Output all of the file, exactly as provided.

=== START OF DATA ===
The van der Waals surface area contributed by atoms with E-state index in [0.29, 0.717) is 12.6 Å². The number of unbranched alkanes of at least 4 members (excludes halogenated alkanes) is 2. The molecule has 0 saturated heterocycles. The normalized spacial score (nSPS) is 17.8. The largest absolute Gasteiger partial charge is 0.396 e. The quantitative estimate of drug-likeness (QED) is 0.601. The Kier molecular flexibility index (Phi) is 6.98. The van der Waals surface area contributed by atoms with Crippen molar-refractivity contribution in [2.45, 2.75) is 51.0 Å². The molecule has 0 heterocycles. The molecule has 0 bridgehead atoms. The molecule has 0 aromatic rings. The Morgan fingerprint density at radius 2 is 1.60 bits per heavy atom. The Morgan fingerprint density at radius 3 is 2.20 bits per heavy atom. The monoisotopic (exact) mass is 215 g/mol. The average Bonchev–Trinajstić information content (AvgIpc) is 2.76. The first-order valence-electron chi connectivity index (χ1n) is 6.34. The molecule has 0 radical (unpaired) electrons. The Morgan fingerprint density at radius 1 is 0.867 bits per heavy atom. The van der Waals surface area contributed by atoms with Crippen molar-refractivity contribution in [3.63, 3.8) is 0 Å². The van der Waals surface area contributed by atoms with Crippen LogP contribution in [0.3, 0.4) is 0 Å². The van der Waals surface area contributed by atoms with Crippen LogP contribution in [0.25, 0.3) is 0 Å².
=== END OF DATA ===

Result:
The van der Waals surface area contributed by atoms with E-state index in [0.29, 0.717) is 12.6 Å². The number of unbranched alkanes of at least 4 members (excludes halogenated alkanes) is 2. The molecule has 0 saturated heterocycles. The normalized spacial score (nSPS) is 17.8. The largest absolute Gasteiger partial charge is 0.396 e. The quantitative estimate of drug-likeness (QED) is 0.601. The Kier molecular flexibility index (Phi) is 6.98. The van der Waals surface area contributed by atoms with Crippen molar-refractivity contribution in [2.45, 2.75) is 51.0 Å². The molecule has 0 heterocycles. The molecule has 0 bridgehead atoms. The molecule has 0 aromatic rings. The Morgan fingerprint density at radius 2 is 1.60 bits per heavy atom. The Morgan fingerprint density at radius 3 is 2.20 bits per heavy atom. The monoisotopic (exact) mass is 215 g/mol. The average Bonchev–Trinajstić information content (AvgIpc) is 2.76. The first-order valence-electron chi connectivity index (χ1n) is 6.34. The molecule has 0 radical (unpaired) electrons. The Morgan fingerprint density at radius 1 is 0.867 bits per heavy atom. The van der Waals surface area contributed by atoms with Crippen molar-refractivity contribution in [3.63, 3.8) is 0 Å². The van der Waals surface area contributed by atoms with Crippen LogP contribution in [0.3, 0.4) is 0 Å². The van der Waals surface area contributed by atoms with Crippen LogP contribution in [0.25, 0.3) is 0 Å².